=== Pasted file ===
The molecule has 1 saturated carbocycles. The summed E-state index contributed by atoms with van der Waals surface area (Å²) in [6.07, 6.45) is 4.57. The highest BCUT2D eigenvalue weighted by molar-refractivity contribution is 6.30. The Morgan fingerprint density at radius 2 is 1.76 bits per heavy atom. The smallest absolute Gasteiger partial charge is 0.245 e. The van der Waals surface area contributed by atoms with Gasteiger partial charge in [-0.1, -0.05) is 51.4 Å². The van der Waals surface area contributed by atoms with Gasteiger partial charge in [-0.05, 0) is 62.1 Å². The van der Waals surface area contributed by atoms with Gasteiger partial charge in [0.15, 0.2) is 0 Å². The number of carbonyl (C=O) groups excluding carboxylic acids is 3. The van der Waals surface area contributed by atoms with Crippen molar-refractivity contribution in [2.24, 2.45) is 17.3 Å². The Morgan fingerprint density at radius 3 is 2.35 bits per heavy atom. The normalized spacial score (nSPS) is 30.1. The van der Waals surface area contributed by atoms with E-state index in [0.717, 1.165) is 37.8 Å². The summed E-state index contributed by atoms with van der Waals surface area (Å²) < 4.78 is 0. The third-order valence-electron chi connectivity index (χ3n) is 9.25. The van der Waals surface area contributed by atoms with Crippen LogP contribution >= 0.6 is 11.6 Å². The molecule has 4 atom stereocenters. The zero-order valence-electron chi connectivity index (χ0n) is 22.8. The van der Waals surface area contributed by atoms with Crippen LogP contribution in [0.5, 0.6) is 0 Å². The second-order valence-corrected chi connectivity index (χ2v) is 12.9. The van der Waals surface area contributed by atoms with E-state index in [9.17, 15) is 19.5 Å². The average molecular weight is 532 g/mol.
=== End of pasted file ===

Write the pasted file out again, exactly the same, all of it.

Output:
The molecule has 1 saturated carbocycles. The summed E-state index contributed by atoms with van der Waals surface area (Å²) in [6.07, 6.45) is 4.57. The highest BCUT2D eigenvalue weighted by molar-refractivity contribution is 6.30. The Morgan fingerprint density at radius 2 is 1.76 bits per heavy atom. The smallest absolute Gasteiger partial charge is 0.245 e. The van der Waals surface area contributed by atoms with Gasteiger partial charge in [-0.1, -0.05) is 51.4 Å². The van der Waals surface area contributed by atoms with Gasteiger partial charge in [-0.05, 0) is 62.1 Å². The van der Waals surface area contributed by atoms with Gasteiger partial charge in [0.15, 0.2) is 0 Å². The number of carbonyl (C=O) groups excluding carboxylic acids is 3. The van der Waals surface area contributed by atoms with Crippen molar-refractivity contribution in [2.24, 2.45) is 17.3 Å². The Morgan fingerprint density at radius 3 is 2.35 bits per heavy atom. The normalized spacial score (nSPS) is 30.1. The van der Waals surface area contributed by atoms with E-state index in [0.717, 1.165) is 37.8 Å². The summed E-state index contributed by atoms with van der Waals surface area (Å²) < 4.78 is 0. The third-order valence-electron chi connectivity index (χ3n) is 9.25. The van der Waals surface area contributed by atoms with Crippen LogP contribution >= 0.6 is 11.6 Å². The molecule has 4 atom stereocenters. The zero-order valence-electron chi connectivity index (χ0n) is 22.8. The van der Waals surface area contributed by atoms with Crippen LogP contribution in [0.5, 0.6) is 0 Å². The second-order valence-corrected chi connectivity index (χ2v) is 12.9. The van der Waals surface area contributed by atoms with E-state index in [9.17, 15) is 19.5 Å². The average molecular weight is 532 g/mol.